Editor’s note: Doug Hennes, vice president for university and government relations, submitted a guest column to The Scroll.
More than a decade ago, I was in downtown Minneapolis for an event one Saturday night and decided to park at a lot across 10th Street from the St. Thomas campus. It was below zero, and as I pulled into the lot I was motioned into a space by a man bundled up in a huge parka.
It was Arnold Mikulay, late ’70s, parking lot owner and member of the St. Thomas Board of Trustees. We exchanged brief greetings. Months later, when I interviewed him for a St. Thomas magazine story, I remembered that evening and I asked him, “Arnold, just what were you doing parking cars on such a cold night? You don’t have to park cars!”
Arnold Mikulay served on the St. Thomas Board of Trustees from 1992 to 2002. This is his fresco portrait in the atrium of Terrence Murphy Hall on the Minneapolis campus.
Arnold, the self-made millionaire, replied: “You’re right. I do it because . . . well, because it’s there. Because it’s work. Because I like it.” And then he shrugged, and we moved on to another topic.
I recalled that incident a couple of weeks ago as I sat at Arnold’s memorial service and listened to family members and friends tell stories about “Arn” and “Arnie.” Just about every story was laced with references to him as a curmudgeon – a lovable curmudgeon with a big heart, a raspy voice and a big roll of bills in his jeans, which he was most inclined to wear.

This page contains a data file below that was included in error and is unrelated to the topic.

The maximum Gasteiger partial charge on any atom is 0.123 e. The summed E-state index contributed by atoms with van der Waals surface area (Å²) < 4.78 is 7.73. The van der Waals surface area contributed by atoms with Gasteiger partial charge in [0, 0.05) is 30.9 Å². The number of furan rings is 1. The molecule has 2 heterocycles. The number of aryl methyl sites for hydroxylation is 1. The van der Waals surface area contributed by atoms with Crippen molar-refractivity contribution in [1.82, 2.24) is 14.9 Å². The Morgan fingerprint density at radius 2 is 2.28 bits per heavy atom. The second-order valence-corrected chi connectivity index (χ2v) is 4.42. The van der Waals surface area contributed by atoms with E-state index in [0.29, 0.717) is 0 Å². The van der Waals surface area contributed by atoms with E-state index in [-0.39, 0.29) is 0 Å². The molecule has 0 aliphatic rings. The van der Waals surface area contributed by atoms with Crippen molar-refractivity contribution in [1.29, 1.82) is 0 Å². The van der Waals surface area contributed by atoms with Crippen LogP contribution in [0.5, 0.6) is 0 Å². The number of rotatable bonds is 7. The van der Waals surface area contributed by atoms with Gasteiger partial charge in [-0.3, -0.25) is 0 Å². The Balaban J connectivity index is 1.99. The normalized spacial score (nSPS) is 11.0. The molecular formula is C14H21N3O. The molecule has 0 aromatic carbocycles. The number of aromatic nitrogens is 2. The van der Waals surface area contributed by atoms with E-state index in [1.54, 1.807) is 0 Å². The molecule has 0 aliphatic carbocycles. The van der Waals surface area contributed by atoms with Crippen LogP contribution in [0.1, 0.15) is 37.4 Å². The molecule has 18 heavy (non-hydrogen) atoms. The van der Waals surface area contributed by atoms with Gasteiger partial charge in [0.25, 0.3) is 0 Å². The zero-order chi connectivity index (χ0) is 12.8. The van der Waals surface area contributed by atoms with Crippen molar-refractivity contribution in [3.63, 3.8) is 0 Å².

Arnold died just a few days short of 90. He didn’t park many cars in recent years, as he and his brother, Leonard, had sold most of their lots. But that will remain my enduring (and endearing) image of Arnold: a guy who parked cars for a living long after he had made his first million.
Arnold was a smart, shrewd man. He had an economics degree from St. Thomas and an M.B.A. from the University of Chicago. Leonard also was a St. Thomas alumnus. Sixty years ago, they began to buy property on the fringes of what then was the downtown area and established parking lots. “As the loop exploded,” Arnold said, “the property became more important.”
Some of that property was on 10th and 11th streets, and that’s why I will most remember Arnold and Leonard as the men who gave us the land for the Minneapolis campus. Okay, “gave us” is a little strong, but without their generosity (and some St. Thomas dollars) we wouldn’t be at 1000 La Salle today and our downtown campus – wherever it might be – would be much different.
What I really admired about Arnold – and, for that matter, Leonard – was his work ethic. They remind me of my dad. He is no millionaire, but he has worked just as hard, and he often held more than one job. Now 87, he still sells advertising for the church bulletin, cuts the grass, plants the garden and, if the snow isn’t too deep, clears the driveway with a shovel.
He would be the first person to tell you that he does this stuff not to pick up a few bucks or to save money but because, as Arnold Mikulay told me, “it’s there. Because it’s work. Because I like it.”
God bless them!